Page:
Spanish is kind of interesting. Every single Spanish teacher I've had before now was absolutely horrible. Some were mean but taught way too fast, and others were nice and never taught. We have two sets of teachers, one for language study and one for teaching lessons. Our language teacher is really awesome. Hermana Gonzales served a mission in the San Antonio Texas mission Spanish speaking and was born and raised in Mexico City. The teacher who teaches us how to teach is named Hermano Velallobos. He is about 5 foot 8, slim build and the deepest voice I have ever heard. It's slightly hilarious.
My companion and my other two roommates are great. It's funny, everyone warned me about bad roommates at BYU-I and bad companions on the mission but so far everyone has been awesome. Two prayed to have dreams in Spanish one night. Elder Forsburg said he had a dream Hermana Gonzales was getting mad at him and talking in reeaally fast Spanish, while Elder Henrikson said he didn't remember any dreams from that night. The only dream I've had so far had to do with flying a float plane and some weird art, but beyond that I couldn't remember much.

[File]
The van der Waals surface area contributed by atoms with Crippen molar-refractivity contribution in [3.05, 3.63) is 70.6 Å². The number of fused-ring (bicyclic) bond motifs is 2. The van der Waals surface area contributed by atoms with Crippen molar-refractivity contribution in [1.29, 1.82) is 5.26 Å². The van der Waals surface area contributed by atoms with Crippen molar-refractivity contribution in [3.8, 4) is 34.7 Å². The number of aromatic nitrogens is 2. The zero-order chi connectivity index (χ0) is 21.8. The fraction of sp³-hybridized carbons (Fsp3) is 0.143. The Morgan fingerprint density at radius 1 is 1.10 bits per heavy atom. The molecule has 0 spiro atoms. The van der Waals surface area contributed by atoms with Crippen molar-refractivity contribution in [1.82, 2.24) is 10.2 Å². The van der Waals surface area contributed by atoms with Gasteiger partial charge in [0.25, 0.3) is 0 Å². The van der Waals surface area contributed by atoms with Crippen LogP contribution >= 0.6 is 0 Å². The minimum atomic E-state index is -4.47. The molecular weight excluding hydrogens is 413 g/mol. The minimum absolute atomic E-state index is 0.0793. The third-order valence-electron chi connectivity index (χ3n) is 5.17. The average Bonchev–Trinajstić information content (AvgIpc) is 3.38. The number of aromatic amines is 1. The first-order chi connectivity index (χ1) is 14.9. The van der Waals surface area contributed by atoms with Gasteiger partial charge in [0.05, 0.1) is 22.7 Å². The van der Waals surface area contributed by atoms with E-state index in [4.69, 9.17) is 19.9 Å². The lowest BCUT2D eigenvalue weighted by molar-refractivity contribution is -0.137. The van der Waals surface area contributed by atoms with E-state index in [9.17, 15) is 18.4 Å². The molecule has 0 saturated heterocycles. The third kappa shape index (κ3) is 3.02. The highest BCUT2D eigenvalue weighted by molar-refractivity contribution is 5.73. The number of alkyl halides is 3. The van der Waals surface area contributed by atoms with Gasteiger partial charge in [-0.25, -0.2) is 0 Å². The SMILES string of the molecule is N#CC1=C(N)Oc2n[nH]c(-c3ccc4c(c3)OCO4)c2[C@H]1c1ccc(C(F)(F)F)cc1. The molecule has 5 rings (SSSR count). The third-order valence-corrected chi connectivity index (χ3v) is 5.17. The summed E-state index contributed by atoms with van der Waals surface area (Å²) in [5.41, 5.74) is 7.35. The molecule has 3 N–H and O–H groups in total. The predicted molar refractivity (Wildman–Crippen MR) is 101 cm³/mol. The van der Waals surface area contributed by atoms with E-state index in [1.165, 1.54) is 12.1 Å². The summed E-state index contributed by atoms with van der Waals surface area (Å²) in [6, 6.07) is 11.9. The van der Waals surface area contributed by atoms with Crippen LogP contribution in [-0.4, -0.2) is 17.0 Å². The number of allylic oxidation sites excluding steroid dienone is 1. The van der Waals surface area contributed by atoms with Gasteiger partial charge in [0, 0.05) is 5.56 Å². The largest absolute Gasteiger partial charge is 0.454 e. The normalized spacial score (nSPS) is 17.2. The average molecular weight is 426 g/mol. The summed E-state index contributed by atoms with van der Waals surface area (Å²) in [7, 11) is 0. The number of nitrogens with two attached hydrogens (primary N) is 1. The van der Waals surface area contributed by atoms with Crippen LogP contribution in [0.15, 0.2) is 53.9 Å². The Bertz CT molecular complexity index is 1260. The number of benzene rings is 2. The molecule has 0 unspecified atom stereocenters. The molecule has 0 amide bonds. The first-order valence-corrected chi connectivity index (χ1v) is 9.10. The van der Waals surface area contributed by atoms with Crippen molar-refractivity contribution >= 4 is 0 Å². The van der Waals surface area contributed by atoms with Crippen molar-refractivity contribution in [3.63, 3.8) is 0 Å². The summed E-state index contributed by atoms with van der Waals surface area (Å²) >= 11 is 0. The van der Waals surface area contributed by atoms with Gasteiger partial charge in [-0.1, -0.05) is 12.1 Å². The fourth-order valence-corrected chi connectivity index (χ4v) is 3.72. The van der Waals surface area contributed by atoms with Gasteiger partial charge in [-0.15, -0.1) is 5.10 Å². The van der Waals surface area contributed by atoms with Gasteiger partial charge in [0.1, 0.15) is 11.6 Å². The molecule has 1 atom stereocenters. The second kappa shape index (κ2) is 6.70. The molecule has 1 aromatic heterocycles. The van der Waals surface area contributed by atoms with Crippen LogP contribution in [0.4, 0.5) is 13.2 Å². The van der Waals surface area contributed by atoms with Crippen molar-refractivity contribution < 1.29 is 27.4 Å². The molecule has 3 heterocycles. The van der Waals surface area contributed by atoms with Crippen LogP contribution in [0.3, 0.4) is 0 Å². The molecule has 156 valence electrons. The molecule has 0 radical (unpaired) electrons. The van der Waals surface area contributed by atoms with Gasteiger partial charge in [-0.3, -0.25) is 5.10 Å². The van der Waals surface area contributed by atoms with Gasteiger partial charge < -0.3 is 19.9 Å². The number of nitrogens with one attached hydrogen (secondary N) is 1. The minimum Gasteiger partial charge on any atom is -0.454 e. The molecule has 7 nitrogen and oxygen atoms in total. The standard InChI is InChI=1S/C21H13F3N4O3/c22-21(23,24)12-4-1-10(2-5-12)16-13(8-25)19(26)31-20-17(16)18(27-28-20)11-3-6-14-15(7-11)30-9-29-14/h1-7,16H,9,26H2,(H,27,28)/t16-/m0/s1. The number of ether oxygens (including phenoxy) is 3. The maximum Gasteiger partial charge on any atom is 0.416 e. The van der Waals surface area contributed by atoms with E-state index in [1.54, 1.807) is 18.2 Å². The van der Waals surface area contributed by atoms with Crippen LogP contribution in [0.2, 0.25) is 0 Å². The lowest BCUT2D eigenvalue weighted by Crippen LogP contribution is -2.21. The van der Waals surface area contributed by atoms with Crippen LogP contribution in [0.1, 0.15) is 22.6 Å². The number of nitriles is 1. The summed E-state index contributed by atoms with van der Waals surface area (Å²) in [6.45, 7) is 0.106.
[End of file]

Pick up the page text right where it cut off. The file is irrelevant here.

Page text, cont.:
The first week here everyone was extra nice. At each meal time, the missionaries that have been here for a longer amount of time come and talk with the guys who just got here. Everyone said if you can make it to Sunday, you're set. The first week is the hardest, but once you get through it you can rely on Sundays, Costco pizza day, and P day to get through the week comfortably. Your first week you don't get a P(reparation day) so it's long and harder than all the others.
Sunday, as expected, was an awesome day. Sacrament meeting was 75% in Spanish. Before the prayer the person presiding calls on a few missionaries to speak. Everyone gets speaking topics on Thursday so it wasn't horrible. At the very beginning I was called to say the opening prayer. I heard Johnson, but didn't understand anything else. The Elder behind said I had the prayer. I was way nervous, I had never given a prayer in Spanish without reading, but when it was time I got up and said the prayer in Spanish. It was really short, but I said it all without reading.